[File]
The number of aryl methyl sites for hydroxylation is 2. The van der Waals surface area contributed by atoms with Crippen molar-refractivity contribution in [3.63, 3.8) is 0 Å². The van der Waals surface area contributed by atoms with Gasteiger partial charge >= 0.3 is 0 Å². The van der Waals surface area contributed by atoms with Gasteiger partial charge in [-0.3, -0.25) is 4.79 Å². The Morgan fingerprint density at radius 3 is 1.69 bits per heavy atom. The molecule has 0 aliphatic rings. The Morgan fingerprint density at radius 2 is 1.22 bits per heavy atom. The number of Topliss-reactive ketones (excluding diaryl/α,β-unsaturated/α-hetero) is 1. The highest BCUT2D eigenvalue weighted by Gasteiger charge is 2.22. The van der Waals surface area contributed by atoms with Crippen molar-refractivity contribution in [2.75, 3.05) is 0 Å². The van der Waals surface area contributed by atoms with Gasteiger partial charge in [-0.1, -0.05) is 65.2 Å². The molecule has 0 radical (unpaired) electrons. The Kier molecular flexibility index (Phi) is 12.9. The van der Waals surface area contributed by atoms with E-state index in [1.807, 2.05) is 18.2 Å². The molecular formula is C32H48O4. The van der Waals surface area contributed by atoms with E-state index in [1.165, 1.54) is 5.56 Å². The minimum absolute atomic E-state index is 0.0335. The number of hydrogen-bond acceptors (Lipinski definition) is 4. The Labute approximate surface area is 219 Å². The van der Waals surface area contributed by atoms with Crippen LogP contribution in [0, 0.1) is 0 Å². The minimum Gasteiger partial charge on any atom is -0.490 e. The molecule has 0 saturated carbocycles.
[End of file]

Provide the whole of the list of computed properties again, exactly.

The number of aryl methyl sites for hydroxylation is 2. The van der Waals surface area contributed by atoms with Crippen molar-refractivity contribution in [3.63, 3.8) is 0 Å². The van der Waals surface area contributed by atoms with Gasteiger partial charge >= 0.3 is 0 Å². The van der Waals surface area contributed by atoms with Gasteiger partial charge in [-0.3, -0.25) is 4.79 Å². The Morgan fingerprint density at radius 3 is 1.69 bits per heavy atom. The molecule has 0 aliphatic rings. The Morgan fingerprint density at radius 2 is 1.22 bits per heavy atom. The number of Topliss-reactive ketones (excluding diaryl/α,β-unsaturated/α-hetero) is 1. The highest BCUT2D eigenvalue weighted by Gasteiger charge is 2.22. The van der Waals surface area contributed by atoms with Crippen molar-refractivity contribution in [2.75, 3.05) is 0 Å². The van der Waals surface area contributed by atoms with Gasteiger partial charge in [-0.1, -0.05) is 65.2 Å². The molecule has 0 radical (unpaired) electrons. The Kier molecular flexibility index (Phi) is 12.9. The van der Waals surface area contributed by atoms with E-state index in [1.807, 2.05) is 18.2 Å². The molecular formula is C32H48O4. The van der Waals surface area contributed by atoms with E-state index in [1.165, 1.54) is 5.56 Å². The minimum absolute atomic E-state index is 0.0335. The number of hydrogen-bond acceptors (Lipinski definition) is 4. The Labute approximate surface area is 219 Å². The van der Waals surface area contributed by atoms with Crippen LogP contribution in [0, 0.1) is 0 Å². The minimum Gasteiger partial charge on any atom is -0.490 e. The molecule has 0 saturated carbocycles.